NASA releases 'false colour image' of Pluto, and it is trippy
Scientists on NASA on Friday released a 'false colour image' of Pluto, with each colour highlighting Pluto’s distinct regions, and what an image it is!
On its website, NASA said "New Horizons scientists made this false color image of Pluto using a technique called principal component analysis to highlight the many subtle color differences between Pluto's distinct regions. The image data were collected by the spacecraft’s Ralph/MVIC color camera on July 14 at 11:11 AM UTC, from a range of 22,000 miles (35,000 kilometers)."
As cnet puts it, "The result is a picture of Pluto that makes it look like it was hanging out backstage at a Doors concert during the heyday of LSD."
NASA's New Horizons mission - launched in 2006 and travelled over 4.8 billion km so far at the speed of 45,000 km per hour to fly past the mysterious dwarf planet in July this year.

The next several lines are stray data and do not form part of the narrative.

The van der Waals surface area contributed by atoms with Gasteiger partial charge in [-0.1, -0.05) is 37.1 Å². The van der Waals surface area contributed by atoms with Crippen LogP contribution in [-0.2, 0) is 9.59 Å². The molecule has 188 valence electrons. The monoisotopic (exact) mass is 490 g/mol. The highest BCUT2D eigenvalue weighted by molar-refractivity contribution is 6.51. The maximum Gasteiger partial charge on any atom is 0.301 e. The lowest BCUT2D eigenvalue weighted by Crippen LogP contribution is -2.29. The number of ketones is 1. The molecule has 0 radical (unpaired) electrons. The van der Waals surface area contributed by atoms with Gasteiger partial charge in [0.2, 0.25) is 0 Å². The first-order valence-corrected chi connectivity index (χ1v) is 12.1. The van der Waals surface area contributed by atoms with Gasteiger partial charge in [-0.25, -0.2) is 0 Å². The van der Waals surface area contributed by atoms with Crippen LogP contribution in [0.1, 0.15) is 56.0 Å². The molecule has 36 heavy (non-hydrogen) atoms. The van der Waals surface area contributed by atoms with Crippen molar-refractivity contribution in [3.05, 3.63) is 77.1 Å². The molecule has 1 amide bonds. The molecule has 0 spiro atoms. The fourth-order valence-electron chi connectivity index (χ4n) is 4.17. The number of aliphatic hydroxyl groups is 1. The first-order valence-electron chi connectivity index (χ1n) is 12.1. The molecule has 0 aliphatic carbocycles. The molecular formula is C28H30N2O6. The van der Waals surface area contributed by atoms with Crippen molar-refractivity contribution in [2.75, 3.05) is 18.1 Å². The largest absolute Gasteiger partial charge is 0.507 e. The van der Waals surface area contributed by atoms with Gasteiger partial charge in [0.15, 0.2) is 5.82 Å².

On board the New Horizons are seven sophisticated science instruments and the ashes of Clyde Tombaugh, the astronomer who discovered Pluto in 1930. NASA was expecting a dark grey icy planet but the probe found it is red and appeared to be oxidised like Mars.
Earlier, the New Horizons probe settled one of the most basic questions about Pluto - its size. Mission scientists have found Pluto to be 2,370 km in diameter, somewhat larger than many prior estimates.